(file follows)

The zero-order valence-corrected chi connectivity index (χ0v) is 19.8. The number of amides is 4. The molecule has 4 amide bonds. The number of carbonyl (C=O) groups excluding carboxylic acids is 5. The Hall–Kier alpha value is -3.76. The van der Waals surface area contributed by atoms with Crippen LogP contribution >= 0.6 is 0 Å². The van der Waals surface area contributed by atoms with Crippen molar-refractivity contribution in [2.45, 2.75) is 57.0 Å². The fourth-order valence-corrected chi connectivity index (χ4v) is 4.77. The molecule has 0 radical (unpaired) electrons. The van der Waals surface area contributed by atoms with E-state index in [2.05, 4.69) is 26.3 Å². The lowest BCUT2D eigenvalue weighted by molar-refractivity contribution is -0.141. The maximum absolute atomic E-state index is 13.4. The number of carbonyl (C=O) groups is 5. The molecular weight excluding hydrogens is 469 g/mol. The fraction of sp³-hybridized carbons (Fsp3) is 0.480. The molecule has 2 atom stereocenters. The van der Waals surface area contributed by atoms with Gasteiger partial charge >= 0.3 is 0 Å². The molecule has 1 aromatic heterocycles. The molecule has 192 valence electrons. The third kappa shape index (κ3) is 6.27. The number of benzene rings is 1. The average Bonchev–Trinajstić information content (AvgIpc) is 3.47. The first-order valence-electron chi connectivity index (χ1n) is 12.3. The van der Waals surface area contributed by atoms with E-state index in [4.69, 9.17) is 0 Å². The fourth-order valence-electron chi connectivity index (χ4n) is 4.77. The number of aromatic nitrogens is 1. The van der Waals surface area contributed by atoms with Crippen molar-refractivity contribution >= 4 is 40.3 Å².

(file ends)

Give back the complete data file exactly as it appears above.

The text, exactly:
The zero-order valence-corrected chi connectivity index (χ0v) is 19.8. The number of amides is 4. The molecule has 4 amide bonds. The number of carbonyl (C=O) groups excluding carboxylic acids is 5. The Hall–Kier alpha value is -3.76. The van der Waals surface area contributed by atoms with Crippen LogP contribution >= 0.6 is 0 Å². The van der Waals surface area contributed by atoms with Crippen molar-refractivity contribution in [2.45, 2.75) is 57.0 Å². The fourth-order valence-corrected chi connectivity index (χ4v) is 4.77. The molecule has 0 radical (unpaired) electrons. The van der Waals surface area contributed by atoms with E-state index in [2.05, 4.69) is 26.3 Å². The lowest BCUT2D eigenvalue weighted by molar-refractivity contribution is -0.141. The maximum absolute atomic E-state index is 13.4. The number of carbonyl (C=O) groups is 5. The molecular weight excluding hydrogens is 469 g/mol. The fraction of sp³-hybridized carbons (Fsp3) is 0.480. The molecule has 2 atom stereocenters. The van der Waals surface area contributed by atoms with Gasteiger partial charge >= 0.3 is 0 Å². The molecule has 1 aromatic heterocycles. The molecule has 192 valence electrons. The third kappa shape index (κ3) is 6.27. The number of benzene rings is 1. The average Bonchev–Trinajstić information content (AvgIpc) is 3.47. The first-order valence-electron chi connectivity index (χ1n) is 12.3. The van der Waals surface area contributed by atoms with E-state index in [4.69, 9.17) is 0 Å². The fourth-order valence-electron chi connectivity index (χ4n) is 4.77. The number of aromatic nitrogens is 1. The van der Waals surface area contributed by atoms with Crippen molar-refractivity contribution >= 4 is 40.3 Å².